The prevalence of swine flu in some parts of the country means that the Government is abandoning attempts to contain the virus and is instead moving towards a policy of outbreak management.
The number of cases in London and the West Midlands is sufficiently high enough for people with swine flu to be clinically diagnosed rather than have the virus confirmed by laboratory reports.
In order to keep track of the strength of the virus, swabbing will now only take place in a small number of cases. And doctors have been advised to use the drug Tamiflu more selectively by targeting only those people with symptoms.
The result of this is that those who have come into contact with somebody suffering from swine flu will probably no longer be given the drug as a precaution.
However, chief medical officer Sir Liam Donaldson was quick to point out that many parts of the country were still in the containment phase and people were being treated prophylactically.
But the Government had not envisaged that a policy of containment would last forever, Sir Liam said.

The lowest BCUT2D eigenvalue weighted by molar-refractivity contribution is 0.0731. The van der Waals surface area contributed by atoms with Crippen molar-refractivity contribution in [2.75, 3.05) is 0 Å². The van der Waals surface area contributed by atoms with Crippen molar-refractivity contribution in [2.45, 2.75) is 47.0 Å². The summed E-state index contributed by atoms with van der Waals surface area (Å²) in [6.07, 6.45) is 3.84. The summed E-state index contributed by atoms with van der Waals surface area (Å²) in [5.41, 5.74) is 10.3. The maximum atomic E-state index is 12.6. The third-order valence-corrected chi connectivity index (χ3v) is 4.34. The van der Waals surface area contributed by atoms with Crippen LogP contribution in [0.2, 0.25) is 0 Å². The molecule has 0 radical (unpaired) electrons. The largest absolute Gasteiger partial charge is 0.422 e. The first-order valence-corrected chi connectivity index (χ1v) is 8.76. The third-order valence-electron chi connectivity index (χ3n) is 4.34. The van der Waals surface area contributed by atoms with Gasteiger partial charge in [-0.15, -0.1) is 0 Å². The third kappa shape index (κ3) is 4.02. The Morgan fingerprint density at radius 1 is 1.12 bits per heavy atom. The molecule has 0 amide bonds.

The three stages of swine flu management:
Containment: People with swine flu have their diagnosis confirmed by lab reports. They and anyone in contact with them are given Tamiflu.
Outbreak management: People are diagnosed without the need for lab confirmation, and are given Tamiflu. People who have come into contact with a swine flu victim are unlikely to receive Tamiflu as a precaution.
Treatment: The detail of this phase is still being worked out. The Government envisages that not everybody with swine flu will receive Tamiflu, which may be reserved for at-risk groups. Tracing of contacts and treating people as a precaution stops.